The Story behind Nail Biting

May 25, 2011 · Posted in Touchless Hygiene Systems 

nail biting fights backNail biting or onychophagia is an unwanted but very common behavior characterized by putting one’s nail into the mouth and chewing on it. Some may say that nail biting is a harmless habit, but it’s actually considered a disorder that affects almost anyone regardless of age and gender. In the United States, 23% of children 3 to 6 years old, 33% of children 7 to 10 years old, and 45% of adolescents have nail biting disorders.

Continuous nail biting can result to damaged or bleeding nails. Some cases leave the gums damaged. Severe cases involve biting the nail until lost. Some cases are so serious that even the cuticle, the nail-bed skin, or even the finger is chewed. Nail biting can also leave injuries exposed to viral and microbial infections, especially when saliva gets into the wounds. Nail biting can also result to dental problems, and when bitten-off nails are ingested, stomach problems can occur.

Among the factors that cause nail biting are anxiety, nervousness, and stress. Some studies even say that nail biting is a symptom of ADHD (Attention Deficit / Hyperactivity Disorder) or OCD (Obsessive Compulsive Disorder).

To address and remove nail biting, here are some helpful tips:

  • Know what the cause of the stress is and help resolve it right away. If resolving the cause of stress immediately is not possible, then encourage that person talk to someone and vent out.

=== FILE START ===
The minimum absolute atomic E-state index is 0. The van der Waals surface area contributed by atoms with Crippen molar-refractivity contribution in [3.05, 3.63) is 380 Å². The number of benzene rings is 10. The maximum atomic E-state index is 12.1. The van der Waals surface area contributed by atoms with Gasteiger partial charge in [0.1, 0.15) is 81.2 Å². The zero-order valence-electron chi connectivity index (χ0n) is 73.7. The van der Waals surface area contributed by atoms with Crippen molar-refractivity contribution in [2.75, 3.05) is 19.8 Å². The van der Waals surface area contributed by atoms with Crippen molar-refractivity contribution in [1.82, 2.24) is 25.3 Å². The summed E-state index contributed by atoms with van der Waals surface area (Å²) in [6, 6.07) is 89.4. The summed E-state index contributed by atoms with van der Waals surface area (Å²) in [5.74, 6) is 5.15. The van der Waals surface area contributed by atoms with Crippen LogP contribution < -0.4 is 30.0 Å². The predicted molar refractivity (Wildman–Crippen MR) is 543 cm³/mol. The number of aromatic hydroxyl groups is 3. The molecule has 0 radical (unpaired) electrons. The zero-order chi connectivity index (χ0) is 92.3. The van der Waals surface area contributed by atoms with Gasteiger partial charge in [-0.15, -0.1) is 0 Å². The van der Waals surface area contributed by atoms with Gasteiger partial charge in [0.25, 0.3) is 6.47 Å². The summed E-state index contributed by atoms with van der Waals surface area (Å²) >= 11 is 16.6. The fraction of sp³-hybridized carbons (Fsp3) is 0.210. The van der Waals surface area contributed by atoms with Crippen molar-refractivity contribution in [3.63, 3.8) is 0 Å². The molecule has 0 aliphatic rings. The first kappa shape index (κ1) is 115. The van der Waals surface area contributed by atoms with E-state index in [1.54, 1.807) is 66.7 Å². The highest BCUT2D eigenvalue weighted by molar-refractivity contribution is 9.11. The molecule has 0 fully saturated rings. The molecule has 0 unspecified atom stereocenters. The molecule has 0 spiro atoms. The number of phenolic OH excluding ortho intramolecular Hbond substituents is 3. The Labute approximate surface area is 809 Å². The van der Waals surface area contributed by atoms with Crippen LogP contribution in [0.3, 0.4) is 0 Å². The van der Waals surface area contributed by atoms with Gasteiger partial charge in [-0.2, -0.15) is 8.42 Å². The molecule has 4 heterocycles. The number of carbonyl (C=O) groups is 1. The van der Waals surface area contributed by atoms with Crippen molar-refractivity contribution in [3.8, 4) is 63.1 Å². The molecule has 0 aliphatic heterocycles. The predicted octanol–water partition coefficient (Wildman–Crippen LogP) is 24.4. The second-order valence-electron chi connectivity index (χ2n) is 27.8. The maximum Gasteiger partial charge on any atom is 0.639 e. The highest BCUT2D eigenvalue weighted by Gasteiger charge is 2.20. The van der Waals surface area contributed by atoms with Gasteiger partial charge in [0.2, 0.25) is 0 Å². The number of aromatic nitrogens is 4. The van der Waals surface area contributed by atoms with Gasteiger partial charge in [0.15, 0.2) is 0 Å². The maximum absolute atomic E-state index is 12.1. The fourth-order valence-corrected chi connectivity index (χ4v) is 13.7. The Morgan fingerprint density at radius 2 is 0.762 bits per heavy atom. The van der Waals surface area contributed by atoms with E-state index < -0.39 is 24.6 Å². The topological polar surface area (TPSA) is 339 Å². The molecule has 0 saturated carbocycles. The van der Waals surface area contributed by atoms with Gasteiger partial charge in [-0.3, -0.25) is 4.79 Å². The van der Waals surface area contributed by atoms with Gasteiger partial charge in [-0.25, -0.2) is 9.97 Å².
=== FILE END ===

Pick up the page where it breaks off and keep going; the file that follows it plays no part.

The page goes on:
• Clean and shape the nails always. Grooming and maintaining the good appearance of the nails will help discourage some people from biting or disfiguring them. Always keep the nails cleanly trimmed and filed.
  • Replace nail biting with another activity like clasping on a stress ball. Help the person fight the urge of biting his nail by engaging him in a different activity.
  • Use those products that are specially designed for nail biters. These products are applied to the nails and have taste awful. They’re effective in stopping nail biting. Some products even have ingredients that help repair nails.
  • Wear gloves. Some people with serious nail biting disorder will find it hard to get rid of the habit. Wearing gloves will stop these people from biting their nails and slowly rid of such disorder.
  • While in the process of getting rid of such habit, remind nail biters, especially the children, to frequently wash their hands. The act of subconsciously putting one’s nail into the mouth often increases risks of contracting disease-causing microbes. This is where personal hygiene and touchless hygiene systems in the toilet and bathroom will come in handy.

Having touchless systems like touchless dispenser, touchless hand dryer, hygienic door handle, and step stool can ensure that washing of hands is done properly and cross contamination is prevented efficiently.

Creative Commons License photo credit: MeganSchuirmann

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